Body-Positive Movement Causes People to Think They Aren’t Obese, Study Says (Newsweek)
New research published in the journal Obesity suggests that wider plus-size acceptance resulting from the body-positive movement might prevent overweight adults from recognizing the extent of their weight gain and promote unhealthy habits. Researchers surveyed more than 23,000 British adults with overweight or obesity and gauged their perception of their weight against how much they actually weigh. Men were more likely to underestimate their weight—almost 60 percent—compared to 30 percent of women. People who misperceived how much they weighed were 85 percent less likely to attempt to lose weight than those who recognized their weight status. People of lower levels of education and income, two primary determinants of health, were more likely to underestimate their weight and less likely to lose weight as a result. Minority groups were also more likely to underestimate their size. These inequalities reflect socioeconomic indicators of obesity, according to the study’s lead author.
Overweight Teens Seem Less Keen on Shedding Pounds (MedPage Today)
The obesity epidemic among American teens is being driven by a waning desire to lose weight, according to a research letter published in JAMA Pediatrics. Using data from the U.S. National Health and Nutrition Examination Survey from 1988 to 2014, researchers from Georgia Southern University found that the prevalence of obesity and overweight increased from 22 percent in 1988-1994 to 34 percent in 2009-2014. During the same period, the percentage of teens ages 16-19 who had tried to lose weight dropped from nearly 34 percent to 27 percent. Additionally, the rate of adolescents who reported that they tried to lose weight within the previous year fell by 36 percent after adjustment. While only overweight boys were significantly less likely to try to lose weight in 2009-2014 than historical peers from 1988-1994, there were trends in the same direction for both genders with either overweight or obesity. Overweight boys trying to lose weight went from 36.3 percent to 23.41 percent, overweight girls from 80.24 percent to 54.19 percent, boys with obesity from 67.51 percent to 60.58 percent and girls with obesity from 69.50 percent to 58.55 percent. “More adolescents with overweight or obesity seem satisfied with their weight and not ready or motivated to engage in weight loss efforts. Failure among pediatricians to discuss weight issues with adolescents may also contribute to the decreasing trend,” according to the investigators.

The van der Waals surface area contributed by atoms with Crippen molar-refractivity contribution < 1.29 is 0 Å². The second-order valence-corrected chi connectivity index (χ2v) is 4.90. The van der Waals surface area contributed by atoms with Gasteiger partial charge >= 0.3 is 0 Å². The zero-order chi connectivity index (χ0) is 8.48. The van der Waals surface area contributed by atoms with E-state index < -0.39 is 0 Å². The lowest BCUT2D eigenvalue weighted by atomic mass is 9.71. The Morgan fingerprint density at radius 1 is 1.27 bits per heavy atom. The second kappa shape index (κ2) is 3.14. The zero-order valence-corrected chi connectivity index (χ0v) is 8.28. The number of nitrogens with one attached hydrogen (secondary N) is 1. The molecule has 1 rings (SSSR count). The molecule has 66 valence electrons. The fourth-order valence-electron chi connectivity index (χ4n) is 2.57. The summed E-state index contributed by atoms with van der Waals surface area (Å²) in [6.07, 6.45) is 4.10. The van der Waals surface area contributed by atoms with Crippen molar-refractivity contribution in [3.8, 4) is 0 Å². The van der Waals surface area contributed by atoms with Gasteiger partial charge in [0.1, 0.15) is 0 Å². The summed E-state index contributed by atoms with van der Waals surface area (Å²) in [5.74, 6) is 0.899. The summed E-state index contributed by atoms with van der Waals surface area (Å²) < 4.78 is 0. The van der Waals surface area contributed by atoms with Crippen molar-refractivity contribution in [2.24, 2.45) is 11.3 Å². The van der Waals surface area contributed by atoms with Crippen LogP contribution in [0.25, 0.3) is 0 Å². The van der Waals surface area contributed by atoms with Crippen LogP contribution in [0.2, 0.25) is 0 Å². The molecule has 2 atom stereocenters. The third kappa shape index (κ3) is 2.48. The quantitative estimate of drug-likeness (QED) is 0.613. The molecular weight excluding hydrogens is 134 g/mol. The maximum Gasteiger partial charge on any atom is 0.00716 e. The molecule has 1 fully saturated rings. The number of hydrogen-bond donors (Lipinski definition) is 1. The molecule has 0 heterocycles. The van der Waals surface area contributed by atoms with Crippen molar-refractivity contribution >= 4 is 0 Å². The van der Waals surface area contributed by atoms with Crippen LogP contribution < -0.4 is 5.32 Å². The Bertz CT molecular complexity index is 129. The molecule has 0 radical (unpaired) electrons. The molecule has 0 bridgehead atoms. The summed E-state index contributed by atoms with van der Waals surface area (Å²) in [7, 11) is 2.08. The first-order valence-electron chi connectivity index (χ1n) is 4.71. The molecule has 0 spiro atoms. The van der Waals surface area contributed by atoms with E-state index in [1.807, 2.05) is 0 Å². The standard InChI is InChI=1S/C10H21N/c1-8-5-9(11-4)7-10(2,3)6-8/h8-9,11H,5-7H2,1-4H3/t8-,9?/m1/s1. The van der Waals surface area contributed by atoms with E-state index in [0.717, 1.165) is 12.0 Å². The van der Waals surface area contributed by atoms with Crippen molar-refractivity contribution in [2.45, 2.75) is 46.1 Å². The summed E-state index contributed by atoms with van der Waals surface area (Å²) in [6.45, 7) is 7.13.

Child Obesity Plan Targets Sweets at Checkouts (BBC)
New government proposals to halve childhood obesity in England by 2030 target stores, industry and advertisers that use “pester power” to sell food high in fat, sugar and salt to children and families by banning the sale of sweet and fatty snacks at store checkouts and as part of supermarket deals, enforcing tighter restrictions on junk food ads on TV and online, as well as mandatory calorie labelling on restaurant menus. The measures are part of the government’s updated Childhood Obesity Plan and give “power to parents to make healthier choices,” said the country’s Health Secretary.